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|Title:||Pharmacokinetic studies in migraine: What questions should physicians ask?|
|Citation:||Current Pain and Headache Reports, 2004; 8(3):219-222|
|Publisher:||Current Science Inc.|
|Abstract:||Migraine is a benign self-limiting condition for which the objective of treatment is to maximize the patient’s quality of life by reducing the frequency of attacks and attenuating the pain and suffering of an individual attack as quickly and safely as possible. Evaluating the efficacy of antimigraine treatments, particularly those for the management of the acute attack, is relatively easy because acute symptomatic benefit is the criterion of success. For prophylaxis, therapeutic success generally is measured by relatively simple parameters such as attack frequency. Given that the clinical response to antimigraine therapies relatively is readily assessed by history, the role of more sophisticated investigations such as pharmacokinetic studies may not be immediately clear. This paper aims to provide clinicians with a guide to interpretation of such studies.|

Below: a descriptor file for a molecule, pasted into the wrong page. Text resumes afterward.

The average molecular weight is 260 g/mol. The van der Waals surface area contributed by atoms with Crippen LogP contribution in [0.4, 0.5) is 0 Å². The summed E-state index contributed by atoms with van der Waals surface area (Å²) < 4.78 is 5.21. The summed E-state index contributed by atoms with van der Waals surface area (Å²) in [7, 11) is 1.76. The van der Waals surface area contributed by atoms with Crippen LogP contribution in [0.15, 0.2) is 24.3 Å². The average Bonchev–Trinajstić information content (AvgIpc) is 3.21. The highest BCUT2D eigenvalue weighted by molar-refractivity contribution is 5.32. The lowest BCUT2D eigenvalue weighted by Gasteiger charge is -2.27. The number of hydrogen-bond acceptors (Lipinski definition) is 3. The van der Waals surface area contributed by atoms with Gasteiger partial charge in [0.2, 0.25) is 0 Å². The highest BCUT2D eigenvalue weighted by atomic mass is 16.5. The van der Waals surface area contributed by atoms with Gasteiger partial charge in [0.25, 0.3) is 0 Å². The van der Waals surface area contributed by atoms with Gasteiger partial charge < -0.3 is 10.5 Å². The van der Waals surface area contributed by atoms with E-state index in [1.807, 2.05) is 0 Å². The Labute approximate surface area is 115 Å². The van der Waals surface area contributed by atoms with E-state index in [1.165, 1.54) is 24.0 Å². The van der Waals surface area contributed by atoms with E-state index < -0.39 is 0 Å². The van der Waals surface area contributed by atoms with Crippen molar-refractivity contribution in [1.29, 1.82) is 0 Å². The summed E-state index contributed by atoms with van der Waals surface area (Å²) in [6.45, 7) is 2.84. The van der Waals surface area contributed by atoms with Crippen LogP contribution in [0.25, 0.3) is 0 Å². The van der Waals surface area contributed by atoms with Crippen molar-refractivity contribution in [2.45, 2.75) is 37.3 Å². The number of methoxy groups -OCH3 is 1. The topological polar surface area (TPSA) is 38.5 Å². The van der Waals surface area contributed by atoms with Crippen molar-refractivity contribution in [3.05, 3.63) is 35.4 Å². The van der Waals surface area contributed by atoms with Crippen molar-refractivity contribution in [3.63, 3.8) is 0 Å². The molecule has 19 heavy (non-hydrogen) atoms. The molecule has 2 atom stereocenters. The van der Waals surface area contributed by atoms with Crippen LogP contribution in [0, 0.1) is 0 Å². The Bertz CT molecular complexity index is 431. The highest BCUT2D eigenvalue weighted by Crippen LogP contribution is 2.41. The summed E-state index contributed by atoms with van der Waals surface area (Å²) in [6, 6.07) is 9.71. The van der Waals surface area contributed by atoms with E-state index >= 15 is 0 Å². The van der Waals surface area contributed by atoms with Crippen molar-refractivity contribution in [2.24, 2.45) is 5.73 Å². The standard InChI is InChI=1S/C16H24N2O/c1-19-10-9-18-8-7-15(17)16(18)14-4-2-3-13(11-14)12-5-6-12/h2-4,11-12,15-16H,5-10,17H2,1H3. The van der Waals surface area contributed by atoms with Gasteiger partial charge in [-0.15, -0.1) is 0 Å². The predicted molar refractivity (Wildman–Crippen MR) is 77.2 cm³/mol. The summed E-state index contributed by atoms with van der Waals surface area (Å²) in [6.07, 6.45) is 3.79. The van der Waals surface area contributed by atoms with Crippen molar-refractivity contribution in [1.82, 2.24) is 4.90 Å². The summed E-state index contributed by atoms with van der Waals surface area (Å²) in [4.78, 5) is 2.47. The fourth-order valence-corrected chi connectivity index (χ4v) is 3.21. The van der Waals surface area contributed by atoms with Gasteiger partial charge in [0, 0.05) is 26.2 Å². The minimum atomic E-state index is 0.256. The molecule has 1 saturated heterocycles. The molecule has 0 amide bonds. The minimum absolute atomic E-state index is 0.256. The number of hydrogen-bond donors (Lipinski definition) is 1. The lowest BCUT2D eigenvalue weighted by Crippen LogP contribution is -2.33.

|Description:||Copyright © 2004 by Current Science Inc.|
|Appears in Collections:||Pharmacology publications|
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